As I see it: transparency
Apart from a new web page explaining itself in lay terms, at FDA there is no more transparency than there was two years ago—which has provoked New York Democrat Maurice Hinchey, a vociferous FDA critic in the Bush years, to introduce the FDA Improvement Act of 2010.Its aim is to end what Hinchey sees as a financial link and inappropriately close relationship between the drug industry and FDA. It would also improve the agency's post-market drug safety operations, impose fees on drug and medical device company advertising to better monitor ads, and eliminate conflicts of interest on advisory committees.
Most of these objectives could be accomplished in other ways by optimal public transparency, opening the agency to cleansing sunlight from vigilant watchdogs and the media—something that isn't going to happen. Hinchey's bill would do it the old-fashioned way—directing user-fee moneys to be deposited in the US Treasury general fund instead of FDA's account, and providing mandatory congressional funding levels for the agency.Thus, he says, FDA would be fully funded by and accountable to taxpayers. He says the agency currently depends on drug and device company money.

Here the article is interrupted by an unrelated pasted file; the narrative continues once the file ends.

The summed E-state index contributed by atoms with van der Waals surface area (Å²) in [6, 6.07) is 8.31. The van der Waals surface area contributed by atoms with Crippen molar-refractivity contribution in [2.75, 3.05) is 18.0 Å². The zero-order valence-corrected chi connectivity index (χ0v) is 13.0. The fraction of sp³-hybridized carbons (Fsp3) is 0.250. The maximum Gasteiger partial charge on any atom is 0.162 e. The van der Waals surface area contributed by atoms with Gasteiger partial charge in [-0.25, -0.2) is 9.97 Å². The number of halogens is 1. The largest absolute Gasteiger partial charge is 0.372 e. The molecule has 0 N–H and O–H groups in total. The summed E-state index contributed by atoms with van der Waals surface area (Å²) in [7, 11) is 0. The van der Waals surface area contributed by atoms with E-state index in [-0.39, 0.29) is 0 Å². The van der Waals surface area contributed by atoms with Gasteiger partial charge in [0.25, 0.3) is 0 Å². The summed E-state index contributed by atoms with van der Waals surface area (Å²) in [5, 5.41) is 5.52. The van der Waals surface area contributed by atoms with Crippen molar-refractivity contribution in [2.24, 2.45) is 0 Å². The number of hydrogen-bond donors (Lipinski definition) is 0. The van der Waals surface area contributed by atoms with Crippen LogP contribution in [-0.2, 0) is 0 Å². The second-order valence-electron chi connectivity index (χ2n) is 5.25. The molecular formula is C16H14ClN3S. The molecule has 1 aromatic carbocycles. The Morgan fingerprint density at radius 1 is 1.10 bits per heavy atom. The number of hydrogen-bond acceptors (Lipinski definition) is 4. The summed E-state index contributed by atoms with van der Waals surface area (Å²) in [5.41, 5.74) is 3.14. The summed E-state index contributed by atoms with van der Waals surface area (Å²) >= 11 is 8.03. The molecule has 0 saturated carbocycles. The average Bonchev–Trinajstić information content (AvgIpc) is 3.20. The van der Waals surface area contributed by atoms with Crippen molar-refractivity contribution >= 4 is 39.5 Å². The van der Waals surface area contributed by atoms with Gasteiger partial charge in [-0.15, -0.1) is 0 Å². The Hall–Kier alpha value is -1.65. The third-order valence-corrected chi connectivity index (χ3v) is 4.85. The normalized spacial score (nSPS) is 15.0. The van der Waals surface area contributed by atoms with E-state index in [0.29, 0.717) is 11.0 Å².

“For far too long,” Hinchey says, “FDA has been structured in a way that benefits the drug companies and undermines the agency's ability to properly regulate these products.”Widening public discontent with government combined with suspicion about what user fees really buy—or, more importantly, are perceived to buy—could give this bill some impetus.
James G. Dickinson is editor of Dickinson's FDA Webview (fdaweb.com)